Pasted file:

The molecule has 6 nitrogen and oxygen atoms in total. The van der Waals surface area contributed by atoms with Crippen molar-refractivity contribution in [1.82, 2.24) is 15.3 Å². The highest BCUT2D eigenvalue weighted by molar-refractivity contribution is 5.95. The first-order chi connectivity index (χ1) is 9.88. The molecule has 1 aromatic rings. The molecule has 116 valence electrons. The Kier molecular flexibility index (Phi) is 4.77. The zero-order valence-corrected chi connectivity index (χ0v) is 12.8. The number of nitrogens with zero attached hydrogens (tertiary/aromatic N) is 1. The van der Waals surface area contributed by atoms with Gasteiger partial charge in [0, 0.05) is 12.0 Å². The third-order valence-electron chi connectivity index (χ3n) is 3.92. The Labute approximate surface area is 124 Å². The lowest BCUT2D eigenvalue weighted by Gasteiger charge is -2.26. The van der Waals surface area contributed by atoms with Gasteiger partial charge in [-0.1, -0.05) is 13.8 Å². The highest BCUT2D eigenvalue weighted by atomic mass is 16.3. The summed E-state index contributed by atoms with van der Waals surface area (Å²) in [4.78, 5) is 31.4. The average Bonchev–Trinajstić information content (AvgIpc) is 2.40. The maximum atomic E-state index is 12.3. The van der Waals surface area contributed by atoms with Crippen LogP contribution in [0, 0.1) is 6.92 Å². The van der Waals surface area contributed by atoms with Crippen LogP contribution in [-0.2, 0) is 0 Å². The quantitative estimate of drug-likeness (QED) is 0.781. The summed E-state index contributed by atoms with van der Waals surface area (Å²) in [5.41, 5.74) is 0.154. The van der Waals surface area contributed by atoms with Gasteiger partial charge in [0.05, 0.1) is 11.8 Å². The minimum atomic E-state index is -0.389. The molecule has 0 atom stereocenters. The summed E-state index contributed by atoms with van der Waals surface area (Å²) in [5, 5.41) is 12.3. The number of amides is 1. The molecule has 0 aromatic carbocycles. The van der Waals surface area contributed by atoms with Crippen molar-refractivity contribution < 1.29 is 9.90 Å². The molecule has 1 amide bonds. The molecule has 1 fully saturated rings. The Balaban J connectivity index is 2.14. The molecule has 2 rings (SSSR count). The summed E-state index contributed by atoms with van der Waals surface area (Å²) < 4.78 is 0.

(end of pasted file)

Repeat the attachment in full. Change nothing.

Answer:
The molecule has 6 nitrogen and oxygen atoms in total. The van der Waals surface area contributed by atoms with Crippen molar-refractivity contribution in [1.82, 2.24) is 15.3 Å². The highest BCUT2D eigenvalue weighted by molar-refractivity contribution is 5.95. The first-order chi connectivity index (χ1) is 9.88. The molecule has 1 aromatic rings. The molecule has 116 valence electrons. The Kier molecular flexibility index (Phi) is 4.77. The zero-order valence-corrected chi connectivity index (χ0v) is 12.8. The number of nitrogens with zero attached hydrogens (tertiary/aromatic N) is 1. The van der Waals surface area contributed by atoms with Gasteiger partial charge in [0, 0.05) is 12.0 Å². The third-order valence-electron chi connectivity index (χ3n) is 3.92. The Labute approximate surface area is 124 Å². The lowest BCUT2D eigenvalue weighted by Gasteiger charge is -2.26. The van der Waals surface area contributed by atoms with Gasteiger partial charge in [-0.1, -0.05) is 13.8 Å². The highest BCUT2D eigenvalue weighted by atomic mass is 16.3. The summed E-state index contributed by atoms with van der Waals surface area (Å²) in [4.78, 5) is 31.4. The average Bonchev–Trinajstić information content (AvgIpc) is 2.40. The maximum atomic E-state index is 12.3. The van der Waals surface area contributed by atoms with Crippen LogP contribution in [0, 0.1) is 6.92 Å². The van der Waals surface area contributed by atoms with Crippen LogP contribution in [-0.2, 0) is 0 Å². The quantitative estimate of drug-likeness (QED) is 0.781. The summed E-state index contributed by atoms with van der Waals surface area (Å²) in [5.41, 5.74) is 0.154. The van der Waals surface area contributed by atoms with Gasteiger partial charge in [0.05, 0.1) is 11.8 Å². The minimum atomic E-state index is -0.389. The molecule has 0 atom stereocenters. The summed E-state index contributed by atoms with van der Waals surface area (Å²) in [5, 5.41) is 12.3. The number of amides is 1. The molecule has 0 aromatic carbocycles. The van der Waals surface area contributed by atoms with Crippen molar-refractivity contribution < 1.29 is 9.90 Å². The molecule has 1 amide bonds. The molecule has 1 fully saturated rings. The Balaban J connectivity index is 2.14. The molecule has 2 rings (SSSR count). The summed E-state index contributed by atoms with van der Waals surface area (Å²) < 4.78 is 0.